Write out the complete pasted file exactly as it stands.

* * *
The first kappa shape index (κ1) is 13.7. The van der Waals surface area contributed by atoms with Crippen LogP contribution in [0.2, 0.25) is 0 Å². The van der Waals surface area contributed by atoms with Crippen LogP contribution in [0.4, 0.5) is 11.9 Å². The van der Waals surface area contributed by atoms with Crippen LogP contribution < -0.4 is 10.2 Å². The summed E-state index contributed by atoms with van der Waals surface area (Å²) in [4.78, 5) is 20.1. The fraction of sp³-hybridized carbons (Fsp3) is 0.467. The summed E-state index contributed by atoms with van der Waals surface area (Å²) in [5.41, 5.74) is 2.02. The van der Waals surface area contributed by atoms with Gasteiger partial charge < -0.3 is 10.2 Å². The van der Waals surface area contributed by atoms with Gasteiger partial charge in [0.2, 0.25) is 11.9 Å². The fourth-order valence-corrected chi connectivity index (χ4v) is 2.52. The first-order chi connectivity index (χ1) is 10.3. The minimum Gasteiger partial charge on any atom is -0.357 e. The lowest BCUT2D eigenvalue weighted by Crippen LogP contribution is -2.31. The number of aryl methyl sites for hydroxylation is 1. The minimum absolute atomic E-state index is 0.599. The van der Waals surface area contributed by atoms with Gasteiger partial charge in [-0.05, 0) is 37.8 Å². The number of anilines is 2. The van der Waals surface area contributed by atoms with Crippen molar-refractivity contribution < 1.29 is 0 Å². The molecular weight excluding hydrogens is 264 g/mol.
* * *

The first kappa shape index (κ1) is 13.7. The van der Waals surface area contributed by atoms with Crippen LogP contribution in [0.2, 0.25) is 0 Å². The van der Waals surface area contributed by atoms with Crippen LogP contribution in [0.4, 0.5) is 11.9 Å². The van der Waals surface area contributed by atoms with Crippen LogP contribution < -0.4 is 10.2 Å². The summed E-state index contributed by atoms with van der Waals surface area (Å²) in [4.78, 5) is 20.1. The fraction of sp³-hybridized carbons (Fsp3) is 0.467. The summed E-state index contributed by atoms with van der Waals surface area (Å²) in [5.41, 5.74) is 2.02. The van der Waals surface area contributed by atoms with Gasteiger partial charge < -0.3 is 10.2 Å². The van der Waals surface area contributed by atoms with Gasteiger partial charge in [0.2, 0.25) is 11.9 Å². The fourth-order valence-corrected chi connectivity index (χ4v) is 2.52. The first-order chi connectivity index (χ1) is 10.3. The minimum Gasteiger partial charge on any atom is -0.357 e. The lowest BCUT2D eigenvalue weighted by Crippen LogP contribution is -2.31. The number of aryl methyl sites for hydroxylation is 1. The minimum absolute atomic E-state index is 0.599. The van der Waals surface area contributed by atoms with Gasteiger partial charge in [-0.05, 0) is 37.8 Å². The number of anilines is 2. The van der Waals surface area contributed by atoms with Crippen molar-refractivity contribution < 1.29 is 0 Å². The molecular weight excluding hydrogens is 264 g/mol.